We are so accustomed to think of the young Luther as a melancholy monk preoccupied with his own salvation that we sometimes lose sight of the fact that he was the age's most brilliant theologian. He led the revolution against Rome and traditional religion not as a visionary spiritual reformer, but as a skilled doctor of theology (Ozment, 231).In many ways, Luther was uniquely qualified to be used by God as "the tip of the spear" of the Reformation. But as James noted in a comment below, Luther notes that at first, he was "inexperienced." "At first I was all alone and certainly very inept and unskilled in conducting such great affairs. For I got into these turmoils by accident and not by will or intention. I call upon God himself as witness." [LW 34: 327-328]."
In my earlier post I outlined the process by which Luther came to understand the great doctrines of the Reformation. Bernard Lohse, in his work "Martin Luther's Theology" (Minneapolis, MN: Fortress Press 1999) traces what he calls "Luther's Theology in its Historical Development."
There were many, many things going on in these years. The Church was still reeling from "the great schism," when there were two, and even three competing popes were anathematizing each other and their followers, for a period that lasted some 78 years. This council ended the schism and in the year 1417 a single pope was elected, but that doesn't mean, by any stretch, that things had righted themselves.
One of the reasons for my writing on the early papacy is to establish a context for the papacy that Luther did not understand. Some would portray the papacy as a legitimate institution that had fallen; my hope has been to portray it as a completely illegitimate institution from the beginning.
For example, in 1492, Pope Innocent VIII died.
The ensuing conclave saw Cardinal Rodrigo Borgia elected as Alexander VI (1492-1503), although he was the only non-Italian in an electorate of twenty-three cardinals, of whom eight were nephews of former popes. (Roger Collins, Keepers of the Keys of Heaven: A History of the Papacy, New York, NY: Basic Books 2009, pg 339)Such was the inbred power structure that really had ruled, in one form or another, for centuries.
Thirty five years as cardinal had provided him with much wealth, numerous offices and several palaces, all of which were offered to fellow members of the college in return for their votes in the conclave (ibid).Fortunately, bribery in papal elections was outlawed after this. Eamon Duffy notes, "at the time of his election [he] was already the father of eight children, by at least three women. That such a man should have seemed a fit successor to Peter speaks volumes about the degradation of the papacy.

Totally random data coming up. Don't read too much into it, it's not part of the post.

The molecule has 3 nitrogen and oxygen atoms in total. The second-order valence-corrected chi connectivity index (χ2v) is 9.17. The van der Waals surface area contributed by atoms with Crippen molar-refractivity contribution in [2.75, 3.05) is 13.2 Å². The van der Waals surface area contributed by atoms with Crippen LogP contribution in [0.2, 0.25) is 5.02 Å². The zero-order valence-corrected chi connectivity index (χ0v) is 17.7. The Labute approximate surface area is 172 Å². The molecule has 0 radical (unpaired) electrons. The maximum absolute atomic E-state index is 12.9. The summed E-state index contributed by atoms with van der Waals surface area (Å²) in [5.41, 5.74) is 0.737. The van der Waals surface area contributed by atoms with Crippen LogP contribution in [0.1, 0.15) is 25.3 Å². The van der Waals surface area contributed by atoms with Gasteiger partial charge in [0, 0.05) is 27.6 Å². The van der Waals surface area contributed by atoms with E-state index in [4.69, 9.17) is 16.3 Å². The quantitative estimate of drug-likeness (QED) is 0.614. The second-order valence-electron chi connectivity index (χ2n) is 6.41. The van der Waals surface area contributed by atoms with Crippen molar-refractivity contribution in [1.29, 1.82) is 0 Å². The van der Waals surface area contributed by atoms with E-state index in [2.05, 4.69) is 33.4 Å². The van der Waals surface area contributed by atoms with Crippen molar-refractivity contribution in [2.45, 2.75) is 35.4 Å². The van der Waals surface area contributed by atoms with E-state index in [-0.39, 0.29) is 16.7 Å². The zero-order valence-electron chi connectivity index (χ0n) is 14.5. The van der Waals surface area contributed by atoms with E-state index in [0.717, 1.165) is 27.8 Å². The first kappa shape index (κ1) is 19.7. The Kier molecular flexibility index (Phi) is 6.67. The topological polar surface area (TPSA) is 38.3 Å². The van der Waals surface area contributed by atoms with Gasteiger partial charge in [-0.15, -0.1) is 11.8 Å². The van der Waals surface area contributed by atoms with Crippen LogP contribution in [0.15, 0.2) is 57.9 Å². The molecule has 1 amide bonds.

[A Spaniard,] he held sixeen bishoprics in Spain alone, and his office of vice chancellor was the most lucrative post in the Curia.While pope, Alexander "continued to live openly with his mistresses and in producing nine illegitimate children during his years as cardinal and pope." Defenders of the papacy use the "Alias Smith and Jones" defense in holding his place in "the succession": "For all the trains and banks he robbed, he never taught anyone."
His pontificate has long been regarded as the most scandalous and dissolute of any pope, certainly since the tenth century. His conduct came in for criticism in his own lifetime, but this was as nothing to how it was regarded in the centuries that followed, he and members of his family were accused of murdering many who stood in their way, and the pope's death in August 1503 and the simultaneous illness of his son Cesare were quickly attributed to a botched attempt on their part to poison one of the cardinals (ibid).
J.N.D. Kelly ("Oxford History of the Popes") said, "his consuming passion, gold and women apart, was the aggrandizement of his relatives, especially Vannozza's children. (She was a Roman Aristocrat.) Thus he soon named Cesare, still only eighteen, bishop of several sees, including the wealthy one of Valencia, and a year later, along with Alessandro Farnese (brother of Giulia, his current mistress), a cardinal. Cesare's brother Juan, Duke of Gandia, he married to a Spanish princess, and in 1497 he enfeoffed him with the duchy of Benevento, which he carved out of the papal state. For Lucrezia he arranged one magnificant marriage after the other. [Serial annulments, no doubt. Not one of them genuinely a marriage.] In his absence from Rome he sometimes left her as virtual regent in charge of official business. In June 1497 he was momentarily shattered by the murder of Juan, his special favourite, with suspicion falling on Cesare. Grief-stricken, he vowed to devote himself henceforth to church reform ... But he lacked the resolution to abjure sensuality; he soon resumed his pleasures and family machinations, with Cesare now increasingly his evil genius." (253).
Still, it is said "he took seriously" his ecclesiastical duties, "with a love of show and magnificance." "In the later years of his pontificate, Alexander VI became more concerned with the inheritances of his children." In exchange for annulling the marriage of King Lois XII of France, Cesare was made "Duke of Valentinois" and was given a princess to marry.
Alexander and Cesare "envisaged the appropriation of the entire papal state and central Italy," and "this project, with the systematic crushing of the great Roman families, filled the rest of the reign. The enormous sums required for its realization were raised by assassinations, followed by seizures of property, and by the cynical creation of cardinals who had to pay dearly for their elevation (Kelly, 253-254).
This is the world in which Martin Luther became a young man. In 1501 Luther entered the University of Erfurt; by 1505 he had earned his master of arts degree and entered the monastery of the Hermits of St. Augustine at Erfurt.